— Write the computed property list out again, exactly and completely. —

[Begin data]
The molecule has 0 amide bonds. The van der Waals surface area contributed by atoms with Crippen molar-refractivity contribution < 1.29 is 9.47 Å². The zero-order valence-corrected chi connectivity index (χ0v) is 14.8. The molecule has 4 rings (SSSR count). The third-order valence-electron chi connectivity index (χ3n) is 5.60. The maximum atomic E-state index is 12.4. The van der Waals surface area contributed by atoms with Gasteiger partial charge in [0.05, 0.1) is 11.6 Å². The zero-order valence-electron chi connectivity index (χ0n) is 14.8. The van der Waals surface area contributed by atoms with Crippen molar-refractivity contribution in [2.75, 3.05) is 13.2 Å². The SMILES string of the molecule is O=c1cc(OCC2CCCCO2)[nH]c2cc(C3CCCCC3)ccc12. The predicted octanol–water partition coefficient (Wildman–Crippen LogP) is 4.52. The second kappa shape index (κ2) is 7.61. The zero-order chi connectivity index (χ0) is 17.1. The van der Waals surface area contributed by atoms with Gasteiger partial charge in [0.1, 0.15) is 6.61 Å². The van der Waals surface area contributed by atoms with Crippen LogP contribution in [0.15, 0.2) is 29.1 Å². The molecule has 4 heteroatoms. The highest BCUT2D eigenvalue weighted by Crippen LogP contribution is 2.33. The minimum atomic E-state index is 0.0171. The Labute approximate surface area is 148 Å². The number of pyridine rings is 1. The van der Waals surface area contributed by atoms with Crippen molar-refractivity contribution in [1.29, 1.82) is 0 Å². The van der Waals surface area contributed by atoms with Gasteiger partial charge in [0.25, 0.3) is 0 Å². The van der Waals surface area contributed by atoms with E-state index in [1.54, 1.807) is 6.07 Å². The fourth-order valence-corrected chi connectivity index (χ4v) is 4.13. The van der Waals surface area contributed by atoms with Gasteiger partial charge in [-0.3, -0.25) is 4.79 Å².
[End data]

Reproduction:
The molecule has 0 amide bonds. The van der Waals surface area contributed by atoms with Crippen molar-refractivity contribution < 1.29 is 9.47 Å². The zero-order valence-corrected chi connectivity index (χ0v) is 14.8. The molecule has 4 rings (SSSR count). The third-order valence-electron chi connectivity index (χ3n) is 5.60. The maximum atomic E-state index is 12.4. The van der Waals surface area contributed by atoms with Gasteiger partial charge in [0.05, 0.1) is 11.6 Å². The zero-order valence-electron chi connectivity index (χ0n) is 14.8. The van der Waals surface area contributed by atoms with Crippen molar-refractivity contribution in [2.75, 3.05) is 13.2 Å². The SMILES string of the molecule is O=c1cc(OCC2CCCCO2)[nH]c2cc(C3CCCCC3)ccc12. The predicted octanol–water partition coefficient (Wildman–Crippen LogP) is 4.52. The second kappa shape index (κ2) is 7.61. The zero-order chi connectivity index (χ0) is 17.1. The van der Waals surface area contributed by atoms with Gasteiger partial charge in [0.1, 0.15) is 6.61 Å². The van der Waals surface area contributed by atoms with Crippen LogP contribution in [0.15, 0.2) is 29.1 Å². The molecule has 4 heteroatoms. The highest BCUT2D eigenvalue weighted by Crippen LogP contribution is 2.33. The minimum atomic E-state index is 0.0171. The Labute approximate surface area is 148 Å². The number of pyridine rings is 1. The van der Waals surface area contributed by atoms with Crippen molar-refractivity contribution in [1.29, 1.82) is 0 Å². The van der Waals surface area contributed by atoms with Gasteiger partial charge in [0.25, 0.3) is 0 Å². The van der Waals surface area contributed by atoms with E-state index in [1.54, 1.807) is 6.07 Å². The fourth-order valence-corrected chi connectivity index (χ4v) is 4.13. The van der Waals surface area contributed by atoms with Gasteiger partial charge in [-0.3, -0.25) is 4.79 Å².